|Publication number||US5353812 A|
|Application number||US 08/135,453|
|Publication date||Oct 11, 1994|
|Filing date||Oct 12, 1993|
|Priority date||Oct 12, 1993|
|Publication number||08135453, 135453, US 5353812 A, US 5353812A, US-A-5353812, US5353812 A, US5353812A|
|Inventors||James C. Y. Chow|
|Original Assignee||Chow James C Y|
|Export Citation||BiBTeX, EndNote, RefMan|
|Patent Citations (1), Referenced by (20), Classifications (5), Legal Events (6)|
|External Links: USPTO, USPTO Assignment, Espacenet|
This invention relates to arthroscopic surgical procedures and, more particularly, to an improved procedure to perform trigger finger release and trigger thumb release.
Trigger finger or trigger thumb is a condition which typically effects the middle aged. It manifests itself as an involuntary movement of a finger or thumb in response to a sensed pressure in the palm of the hand. Although the condition may be congenital, it is seldom found in children over the age of two. If combined with a collagen disease which attacks the connective tissue in the hand, several fingers of a person's hand may be involved. The condition most often effects the middle finger or ring finger; although, as the name implies, the thumb is also often involved. If a nodule is formed, or a fusiform (spindle-like) swelling occurs, a restriction, or narrowing, or stenosis of the flexor tendon results. This narrowing occurs adjacent the sheath or theca covering the tendon at the distal crease in the palm of the hand. The nodule usually appears at the point where the tendon enters the proximal annulus at the level of the metacarpophalangeal joint. Applying pressure to the nodule, such as by palpatating it, causes the nodule to move with the tendon. If the thumb is involved, the interphalangeal joint will be the one that appears to snap or lock, even though the constriction is, as noted, associated with the metacarpophangeal joint.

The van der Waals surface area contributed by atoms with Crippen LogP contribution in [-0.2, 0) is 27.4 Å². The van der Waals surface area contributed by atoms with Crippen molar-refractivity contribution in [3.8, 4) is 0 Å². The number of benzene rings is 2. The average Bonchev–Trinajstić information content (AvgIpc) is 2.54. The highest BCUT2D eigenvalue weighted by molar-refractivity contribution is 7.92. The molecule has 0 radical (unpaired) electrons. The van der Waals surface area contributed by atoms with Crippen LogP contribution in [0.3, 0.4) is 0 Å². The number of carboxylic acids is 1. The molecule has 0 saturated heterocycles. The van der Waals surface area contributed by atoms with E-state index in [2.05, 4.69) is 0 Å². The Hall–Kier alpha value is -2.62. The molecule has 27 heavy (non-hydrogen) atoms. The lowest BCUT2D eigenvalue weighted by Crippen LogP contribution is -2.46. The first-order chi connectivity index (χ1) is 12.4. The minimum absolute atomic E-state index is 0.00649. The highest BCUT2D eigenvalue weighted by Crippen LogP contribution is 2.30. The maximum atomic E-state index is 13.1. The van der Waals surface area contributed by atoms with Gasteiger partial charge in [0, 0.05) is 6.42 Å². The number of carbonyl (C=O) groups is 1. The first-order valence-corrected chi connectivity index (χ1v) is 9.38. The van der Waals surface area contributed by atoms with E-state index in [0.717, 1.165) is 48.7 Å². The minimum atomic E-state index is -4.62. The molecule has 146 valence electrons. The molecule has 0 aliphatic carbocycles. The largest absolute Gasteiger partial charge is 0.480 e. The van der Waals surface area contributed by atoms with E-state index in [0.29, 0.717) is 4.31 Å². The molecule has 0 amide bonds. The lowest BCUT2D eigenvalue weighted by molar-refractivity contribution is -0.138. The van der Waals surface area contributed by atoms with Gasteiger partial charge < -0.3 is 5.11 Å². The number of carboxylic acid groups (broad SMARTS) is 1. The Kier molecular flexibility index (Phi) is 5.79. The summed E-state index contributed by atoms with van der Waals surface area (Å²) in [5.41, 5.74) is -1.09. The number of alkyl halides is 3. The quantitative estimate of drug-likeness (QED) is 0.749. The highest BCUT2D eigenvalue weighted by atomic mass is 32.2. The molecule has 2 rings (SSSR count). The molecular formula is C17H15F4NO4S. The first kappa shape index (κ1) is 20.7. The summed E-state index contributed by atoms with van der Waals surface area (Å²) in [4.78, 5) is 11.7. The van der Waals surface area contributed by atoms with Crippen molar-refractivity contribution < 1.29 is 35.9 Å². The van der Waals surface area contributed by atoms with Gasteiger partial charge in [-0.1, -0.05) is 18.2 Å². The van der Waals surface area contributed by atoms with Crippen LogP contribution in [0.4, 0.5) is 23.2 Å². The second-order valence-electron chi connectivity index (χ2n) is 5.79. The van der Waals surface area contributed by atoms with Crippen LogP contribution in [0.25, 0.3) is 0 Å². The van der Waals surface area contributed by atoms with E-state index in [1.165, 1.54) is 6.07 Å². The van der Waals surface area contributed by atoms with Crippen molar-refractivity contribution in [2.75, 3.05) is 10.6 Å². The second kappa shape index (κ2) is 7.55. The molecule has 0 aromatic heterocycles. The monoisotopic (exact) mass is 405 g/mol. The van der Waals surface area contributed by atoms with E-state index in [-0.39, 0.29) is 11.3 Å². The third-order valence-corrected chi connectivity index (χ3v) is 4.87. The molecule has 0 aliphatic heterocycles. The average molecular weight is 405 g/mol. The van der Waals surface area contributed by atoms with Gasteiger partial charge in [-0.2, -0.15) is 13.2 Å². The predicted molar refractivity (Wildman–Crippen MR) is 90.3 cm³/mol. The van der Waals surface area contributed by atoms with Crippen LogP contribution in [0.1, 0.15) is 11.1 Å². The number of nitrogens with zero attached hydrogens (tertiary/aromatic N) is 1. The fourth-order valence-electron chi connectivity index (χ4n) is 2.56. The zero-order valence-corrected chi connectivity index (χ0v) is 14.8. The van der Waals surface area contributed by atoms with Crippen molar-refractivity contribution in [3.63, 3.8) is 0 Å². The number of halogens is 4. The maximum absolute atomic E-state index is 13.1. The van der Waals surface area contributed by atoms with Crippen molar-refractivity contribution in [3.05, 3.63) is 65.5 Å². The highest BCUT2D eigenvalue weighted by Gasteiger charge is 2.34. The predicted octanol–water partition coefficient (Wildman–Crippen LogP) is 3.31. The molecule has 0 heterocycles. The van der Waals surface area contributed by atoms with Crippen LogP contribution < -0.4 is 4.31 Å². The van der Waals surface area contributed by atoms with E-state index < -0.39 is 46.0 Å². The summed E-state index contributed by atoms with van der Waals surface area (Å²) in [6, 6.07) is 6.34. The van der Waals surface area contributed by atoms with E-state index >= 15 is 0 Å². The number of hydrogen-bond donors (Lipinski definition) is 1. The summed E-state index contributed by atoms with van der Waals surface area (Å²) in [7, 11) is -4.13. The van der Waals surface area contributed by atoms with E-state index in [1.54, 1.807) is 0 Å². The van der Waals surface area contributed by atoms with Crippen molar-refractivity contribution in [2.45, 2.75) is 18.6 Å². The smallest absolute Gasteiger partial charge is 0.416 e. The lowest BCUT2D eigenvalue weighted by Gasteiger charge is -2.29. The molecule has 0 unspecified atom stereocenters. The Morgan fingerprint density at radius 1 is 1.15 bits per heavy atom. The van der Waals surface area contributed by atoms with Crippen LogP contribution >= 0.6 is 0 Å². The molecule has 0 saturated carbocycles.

Sectioning of the annulus through a surgical procedure may relieve the triggering. In some instances, a partially lacerated flexor tendon will heal with a nodule large enough that there may be a recurrence of the triggering. Or, if the patient is rheumatoid, there may be complications. However, the problem is one which lends itself to a surgical solution. One problem with current surgical techniques is that they require a lengthy incision to be made in the palm of the hand to facilitate insertion of a surgical knife or scissors used to cut the sheath surrounding the flexor tendon and relieve the constriction. Once the knife or scissors is removed, stitches are required to close the wound. This results in scarring. Arthroscopic surgical apparatus for releasing trigger finger is described in my co-pending U.S. patent application Ser. No. 07/135,462, filed Dec. 10, 1993.